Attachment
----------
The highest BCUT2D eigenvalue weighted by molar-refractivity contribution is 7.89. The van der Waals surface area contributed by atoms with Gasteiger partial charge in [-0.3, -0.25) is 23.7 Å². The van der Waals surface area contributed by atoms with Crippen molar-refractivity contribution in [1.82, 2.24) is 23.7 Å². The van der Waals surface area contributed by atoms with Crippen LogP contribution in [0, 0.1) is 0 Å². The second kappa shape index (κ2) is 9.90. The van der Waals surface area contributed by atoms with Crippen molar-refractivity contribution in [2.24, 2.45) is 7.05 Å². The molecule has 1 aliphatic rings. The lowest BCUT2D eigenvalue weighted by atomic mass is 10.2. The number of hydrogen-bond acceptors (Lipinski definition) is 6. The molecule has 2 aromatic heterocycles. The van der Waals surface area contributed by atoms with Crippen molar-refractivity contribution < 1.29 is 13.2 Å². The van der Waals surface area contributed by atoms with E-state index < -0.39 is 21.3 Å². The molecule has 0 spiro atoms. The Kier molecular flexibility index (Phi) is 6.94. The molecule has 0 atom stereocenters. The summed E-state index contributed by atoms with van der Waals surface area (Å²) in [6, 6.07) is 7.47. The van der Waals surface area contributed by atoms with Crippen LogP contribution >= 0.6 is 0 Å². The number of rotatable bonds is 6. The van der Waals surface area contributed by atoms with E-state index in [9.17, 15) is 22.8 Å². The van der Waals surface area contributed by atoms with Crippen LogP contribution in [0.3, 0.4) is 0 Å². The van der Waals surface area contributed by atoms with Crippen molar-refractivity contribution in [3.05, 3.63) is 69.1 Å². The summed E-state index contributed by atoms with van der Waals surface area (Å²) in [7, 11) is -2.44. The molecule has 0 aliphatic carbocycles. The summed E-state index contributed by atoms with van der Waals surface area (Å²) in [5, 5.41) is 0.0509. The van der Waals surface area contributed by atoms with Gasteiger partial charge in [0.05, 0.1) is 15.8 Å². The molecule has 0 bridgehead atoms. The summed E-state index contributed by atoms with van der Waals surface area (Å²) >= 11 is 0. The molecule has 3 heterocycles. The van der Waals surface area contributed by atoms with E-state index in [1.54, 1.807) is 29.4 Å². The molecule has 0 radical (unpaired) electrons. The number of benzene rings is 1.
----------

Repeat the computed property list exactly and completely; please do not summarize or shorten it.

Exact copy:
The highest BCUT2D eigenvalue weighted by molar-refractivity contribution is 7.89. The van der Waals surface area contributed by atoms with Gasteiger partial charge in [-0.3, -0.25) is 23.7 Å². The van der Waals surface area contributed by atoms with Crippen molar-refractivity contribution in [1.82, 2.24) is 23.7 Å². The van der Waals surface area contributed by atoms with Crippen LogP contribution in [0, 0.1) is 0 Å². The second kappa shape index (κ2) is 9.90. The van der Waals surface area contributed by atoms with Crippen molar-refractivity contribution in [2.24, 2.45) is 7.05 Å². The molecule has 1 aliphatic rings. The lowest BCUT2D eigenvalue weighted by atomic mass is 10.2. The number of hydrogen-bond acceptors (Lipinski definition) is 6. The molecule has 2 aromatic heterocycles. The van der Waals surface area contributed by atoms with Crippen molar-refractivity contribution < 1.29 is 13.2 Å². The van der Waals surface area contributed by atoms with E-state index < -0.39 is 21.3 Å². The molecule has 0 spiro atoms. The Kier molecular flexibility index (Phi) is 6.94. The molecule has 0 atom stereocenters. The summed E-state index contributed by atoms with van der Waals surface area (Å²) in [6, 6.07) is 7.47. The van der Waals surface area contributed by atoms with Crippen LogP contribution >= 0.6 is 0 Å². The number of rotatable bonds is 6. The van der Waals surface area contributed by atoms with E-state index in [9.17, 15) is 22.8 Å². The van der Waals surface area contributed by atoms with Crippen LogP contribution in [0.3, 0.4) is 0 Å². The van der Waals surface area contributed by atoms with Crippen molar-refractivity contribution in [3.05, 3.63) is 69.1 Å². The summed E-state index contributed by atoms with van der Waals surface area (Å²) in [7, 11) is -2.44. The molecule has 0 aliphatic carbocycles. The summed E-state index contributed by atoms with van der Waals surface area (Å²) in [5, 5.41) is 0.0509. The van der Waals surface area contributed by atoms with Gasteiger partial charge in [0.05, 0.1) is 15.8 Å². The molecule has 0 bridgehead atoms. The summed E-state index contributed by atoms with van der Waals surface area (Å²) >= 11 is 0. The molecule has 3 heterocycles. The van der Waals surface area contributed by atoms with E-state index in [1.54, 1.807) is 29.4 Å². The molecule has 0 radical (unpaired) electrons. The number of benzene rings is 1.